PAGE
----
this was originally posted on Hopeful Parents
I don’t know about you but I did not expect to have to become an expert mediator when I became a parent. I suppose I anticipated honing my parenting skills as my children grew, making mistakes and learning from them. If pushed I would have agreed that there would likely be times I would be put in the uncomfortable role of needing to confront an adult in my child’s life over something but I would have guessed it would have been something along the lines of not being played enough on the soccer field, or being wrongly accused of something at school. I didn’t anticipate the sometimes daily onslaught of phone calls and meetings, intense negotiations that even the most skilled and trained mediator would find challenging.
Funny thing (well more ironic than funny “ha ha”) is that I am a very socially anxious person. I have a hard time talking on the phone and could go days without even talking to someone if allowed. The idea of going to a room with as little as 3 people in it for whatever reason is enough to make me shake with nervousness and my mouth go dry. I hate confrontation of any sort and I even have a hard time figuring out how I FEEL about things. Most people who know me are completely flabbergasted when they find this out about me. My own husband of over 15 years used to think I was being flippant when he would ask me “Well how do YOU feel about it?” and I would answer “I don’t know”. I really didn’t. As soon as my emotions were activated in any way that was remotely threatening or overwhelming to me I would “shut down” and I couldn’t think straight at all. I would just feels waves of raw and very intense emotions, weird things would happen with my vision and more often than not I would no longer really be “hearing” anything that was being said. For those old enough to get the reference, think of the teacher on the Peanuts cartoon “wah wah wah”. I didn’t know if I was mad or sad or frustrated or feeling threatened. All I knew was there was a panic bell going off in my head.
But, and this is the important part, even though inside I was in complete distress – my outward appearance did not usually give away what was going on internally. I would SEEM calm, it would SEEM that I was still very much paying attention. Occasionally I would be able to calm my alarm system down enough to pipe in with a comment. I didn’t realize it then but usually that comment would pack a real punch – more so from the raw emotion being injected into it unknowingly. The emotion would register with those in the room as threatening to them in some way, even if the words I actually spoke were fairly innocuous. I would typically leave the room feeling confused and unsure – I would have picked up on some “weird vibes” in the room but would be unsure why people in the room seemed to feel so defensive around me when most times I hadn’t anticipated the meeting becoming adversarial.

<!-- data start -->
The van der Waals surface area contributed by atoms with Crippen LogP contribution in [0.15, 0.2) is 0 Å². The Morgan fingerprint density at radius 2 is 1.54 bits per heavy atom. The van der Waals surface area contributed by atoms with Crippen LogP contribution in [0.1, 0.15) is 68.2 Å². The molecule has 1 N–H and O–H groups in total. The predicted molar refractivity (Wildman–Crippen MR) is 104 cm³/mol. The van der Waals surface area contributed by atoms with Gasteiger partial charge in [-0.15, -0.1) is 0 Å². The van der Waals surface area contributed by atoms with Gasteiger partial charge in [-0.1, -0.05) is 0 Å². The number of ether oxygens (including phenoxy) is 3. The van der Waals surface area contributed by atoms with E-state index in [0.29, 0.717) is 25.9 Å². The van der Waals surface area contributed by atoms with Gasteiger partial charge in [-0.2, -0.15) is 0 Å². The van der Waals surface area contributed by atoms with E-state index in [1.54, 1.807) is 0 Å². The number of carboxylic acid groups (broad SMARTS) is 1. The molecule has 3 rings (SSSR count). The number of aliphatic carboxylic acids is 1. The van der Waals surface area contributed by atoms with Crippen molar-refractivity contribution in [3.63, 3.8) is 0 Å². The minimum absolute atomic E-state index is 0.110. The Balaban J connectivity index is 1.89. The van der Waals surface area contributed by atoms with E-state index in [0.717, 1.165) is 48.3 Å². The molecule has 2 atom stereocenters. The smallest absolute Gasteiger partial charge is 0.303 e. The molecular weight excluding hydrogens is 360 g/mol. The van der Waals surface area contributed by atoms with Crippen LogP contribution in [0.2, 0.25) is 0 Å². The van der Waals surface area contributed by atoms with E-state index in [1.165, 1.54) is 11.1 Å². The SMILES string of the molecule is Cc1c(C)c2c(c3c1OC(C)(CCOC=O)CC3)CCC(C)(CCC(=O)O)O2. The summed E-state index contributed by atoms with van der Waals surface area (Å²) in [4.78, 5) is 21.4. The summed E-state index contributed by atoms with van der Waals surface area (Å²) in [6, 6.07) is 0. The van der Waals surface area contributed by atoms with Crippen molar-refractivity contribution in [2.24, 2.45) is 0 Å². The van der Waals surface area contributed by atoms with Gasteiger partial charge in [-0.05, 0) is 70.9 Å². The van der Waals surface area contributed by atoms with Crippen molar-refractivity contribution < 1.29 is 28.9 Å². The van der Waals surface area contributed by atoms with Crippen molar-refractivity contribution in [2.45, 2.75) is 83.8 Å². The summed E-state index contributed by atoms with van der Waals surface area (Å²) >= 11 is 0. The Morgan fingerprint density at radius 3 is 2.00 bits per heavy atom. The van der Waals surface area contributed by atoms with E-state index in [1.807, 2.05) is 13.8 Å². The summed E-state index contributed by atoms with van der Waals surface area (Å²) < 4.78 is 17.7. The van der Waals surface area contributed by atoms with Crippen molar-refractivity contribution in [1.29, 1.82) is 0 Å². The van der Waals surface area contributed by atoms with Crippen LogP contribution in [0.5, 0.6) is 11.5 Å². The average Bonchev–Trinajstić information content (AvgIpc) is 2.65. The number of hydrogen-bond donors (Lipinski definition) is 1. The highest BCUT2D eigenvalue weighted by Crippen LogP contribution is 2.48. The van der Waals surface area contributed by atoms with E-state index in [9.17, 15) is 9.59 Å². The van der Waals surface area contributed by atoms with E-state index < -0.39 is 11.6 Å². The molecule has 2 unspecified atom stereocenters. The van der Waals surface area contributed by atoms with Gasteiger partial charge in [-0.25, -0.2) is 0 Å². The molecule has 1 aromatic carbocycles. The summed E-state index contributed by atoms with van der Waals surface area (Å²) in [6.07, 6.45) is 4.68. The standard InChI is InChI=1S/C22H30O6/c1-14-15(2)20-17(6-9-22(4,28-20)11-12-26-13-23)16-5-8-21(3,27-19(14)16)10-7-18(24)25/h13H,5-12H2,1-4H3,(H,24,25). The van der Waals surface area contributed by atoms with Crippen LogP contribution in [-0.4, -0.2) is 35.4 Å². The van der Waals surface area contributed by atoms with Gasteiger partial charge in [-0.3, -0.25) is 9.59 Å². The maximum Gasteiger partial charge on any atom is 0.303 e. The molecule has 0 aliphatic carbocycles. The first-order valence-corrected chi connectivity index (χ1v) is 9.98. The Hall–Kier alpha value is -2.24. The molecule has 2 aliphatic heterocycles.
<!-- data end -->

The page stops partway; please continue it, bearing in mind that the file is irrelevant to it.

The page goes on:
I began to really take a look at my reactions and realized that typically I would “overload” during meetings or exchanges with people who I saw as having a great deal of authority and/or power over my son. It was almost a sense of panic and utter terror that would be set off in me if I sensed, for even a moment, that they did not understand my son or that they had formed an opinion that I did not agree with. It has taken a great deal of self reflection and therapy to start deciphering my emotions and to be able to be able to reign them in during highly charged times. I have made this a priority because I realized that no matter how much I cultivated positive one on one relationships with all of the professionals working with our son and family (and there are dozens) that I could undo most of that hard work with a single sentence in a meeting. If I couldn’t get clear about what we wanted for our son, and more and more now – what he wants for himself, and communicate that calmly and rationally even to a room full of skeptics, then we could never move forward. I would not be able to hold others accountable if our goals for our son were not being formulated or worked on because I never really told them clearly what they were.
I’m a work in progress. I’m okay with that. With each passing day and every meeting under my belt I am feeling more and more confident in how I participate in discussions about my son. I am also feeling more confident about myself and my ability to move past my panicked internal emotions and find clarity. I notice that professionals seem less “on edge” when speaking with me and overall I am a calmer person. And that is always a good thing.